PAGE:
There was once a time when I would stumble around on steep slopes, hands on knees as I bent forwards and pushed myself ever upwards, conscious that the descent was most likely going to be even more knee-jarringly painful, let alone occasionally hazardous.

I was oblivious to the use of trekking poles, and remained so for quite a time, until my entrée to their use whilst editing Lakeland Walker. I was sold. Too often fellow walkers had, with a certain level of disdain, suggested that they were for use only by the elderly, in order for them to eek out a few more years of enjoyment on the fells. Well, let us cast that falsehood aside straight away. Walking sticks have been aiding balance for centuries – as well as coming in useful as the occasional weapon, not that I would suggest for a moment that you threaten to stab a fellow hiker in the rear with your modern trekking pole, should they not be moving as quickly as you. The technology has advanced enormously, with today’s market place full of different styles and price points, to suit the corresponding needs. Just think, for a moment, the multiple benefits of carrying poles, asides from as an aid to balance and reduce pressure on the knees and back. They can be used effectively to support a tarp, as stretcher-bearers, and for rock hops over streams. Conversely, and yes, there is always a down side, they can get in the way, should you leave them dangling from your wrists as you ascend to a rocky impasse where you have to resort to hands and feet. Common sense should prevail as you slip them between rucksack and back. In this day and age, it is so important to consider the negative impact on the environment, scraping and thereby scarring rocks with the pole ends, and leaving imprints on mossy, bog-ridden terrain. Again, common sense should prevail, as you use rubber tips to lessen the impact.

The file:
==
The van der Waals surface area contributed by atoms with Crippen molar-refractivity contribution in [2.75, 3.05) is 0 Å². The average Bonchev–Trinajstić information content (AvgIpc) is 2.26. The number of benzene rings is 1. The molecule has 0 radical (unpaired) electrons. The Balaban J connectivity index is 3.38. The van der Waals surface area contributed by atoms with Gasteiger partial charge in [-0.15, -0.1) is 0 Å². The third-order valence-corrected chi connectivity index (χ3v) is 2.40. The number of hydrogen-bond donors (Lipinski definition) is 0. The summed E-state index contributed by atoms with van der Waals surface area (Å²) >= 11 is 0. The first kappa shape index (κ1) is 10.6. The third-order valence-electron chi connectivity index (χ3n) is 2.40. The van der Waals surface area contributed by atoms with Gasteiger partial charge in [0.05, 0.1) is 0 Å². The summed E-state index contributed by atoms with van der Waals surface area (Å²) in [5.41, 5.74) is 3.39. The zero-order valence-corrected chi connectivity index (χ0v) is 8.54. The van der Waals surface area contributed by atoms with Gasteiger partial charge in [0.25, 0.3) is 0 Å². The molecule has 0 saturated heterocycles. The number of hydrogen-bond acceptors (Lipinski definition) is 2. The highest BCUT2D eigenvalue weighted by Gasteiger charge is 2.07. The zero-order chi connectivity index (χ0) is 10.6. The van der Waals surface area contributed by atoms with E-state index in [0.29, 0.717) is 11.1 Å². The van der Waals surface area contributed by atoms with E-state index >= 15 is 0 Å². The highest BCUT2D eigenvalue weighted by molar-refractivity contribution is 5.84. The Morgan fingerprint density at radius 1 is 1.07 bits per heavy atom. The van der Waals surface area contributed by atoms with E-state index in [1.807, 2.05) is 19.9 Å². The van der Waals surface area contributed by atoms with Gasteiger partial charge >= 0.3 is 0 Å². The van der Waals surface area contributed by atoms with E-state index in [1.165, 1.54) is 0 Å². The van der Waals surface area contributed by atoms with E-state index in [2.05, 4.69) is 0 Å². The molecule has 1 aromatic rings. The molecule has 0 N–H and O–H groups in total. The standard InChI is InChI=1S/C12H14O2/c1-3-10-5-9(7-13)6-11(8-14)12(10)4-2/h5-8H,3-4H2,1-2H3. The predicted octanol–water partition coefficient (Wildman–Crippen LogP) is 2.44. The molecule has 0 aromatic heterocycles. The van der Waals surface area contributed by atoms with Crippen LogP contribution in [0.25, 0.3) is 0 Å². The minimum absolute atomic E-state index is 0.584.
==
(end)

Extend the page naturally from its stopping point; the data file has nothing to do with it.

A couple of pointers to consider: Remember that trekking poles are used as an aid to walking, not as a substitute to foot placement. Store your poles when tackling terrain where they may prove more of hindrance. And finally, practice using them before heading off to the hills, and you will soon find your perfect rhythm.


Leki are one of the market leaders, and the highly efficient Speedlock version has seen a number of upgrades in terms of lightness and the speed of the locking system (thus the name). Weighing in at 525g a pair, they are extremely durable and are well suited to more demanding terrain. Interestingly, should you be particularly tall, they will suit you well, thanks to an adjustment range of 70-145cm. Made from lightweight high tensile aluminium tubing, the advanced speedlock system offers a very secure lock, so there is no worry about slippage The extra long Aergon thermal foam grips are extremely comfortable, offering ergonomic support. I like the long handles, making it easy to adjust to the lower part of the shaft when on a steep approach section. The Carbide Flexitip comes with an interchangeable basket system. They are certainly not the lightest or the most compact of poles I have tried, but when it comes to usage, they are second-to-none. The build quality is exactly what we have come to expect from Leki. The durability is substantial, the 3-section pole offering exceptional length adjustment, and the hand grip is neatly shaped, offering all-round comfort, whether or not you are wearing gloves. Although I didn’t find it an issue, some may find the minimum adjustment of 70mm a slight hindrance when it comes to carrying them, so bear that in mind. It might be an idea to take your rucksack along when checking them out, just to be sure. £110 (pair),


Manufactured in Austria, you would imagine Komperdell know a thing or two about the mountains and the gear to suit, and you would not be mistaken. Honed over the past 80 years, the craftsmanship is exemplary. Take, for example, the Hikemaster, a 3-piece telescopic pole made from aircraft grade aluminium alloy. With an adjustable length of 105 to 140cm, they are perfect for hikers, offering all the confidence that is required when encountering varying terrain. They come with Komperdell’s Powerlock mechanism featuring machined alloy locking levers that wrap around the pole joints, thankfully avoiding the need for twisting. You simply open and close the clips for the desired length adjustment. They have a comfy grip complete with padded strap, and a Tungsten/carbide flex tip, with Vario trekking basket. Nice and light, with a simple clip lock, they are worth their weight in aluminium. £80 (pair),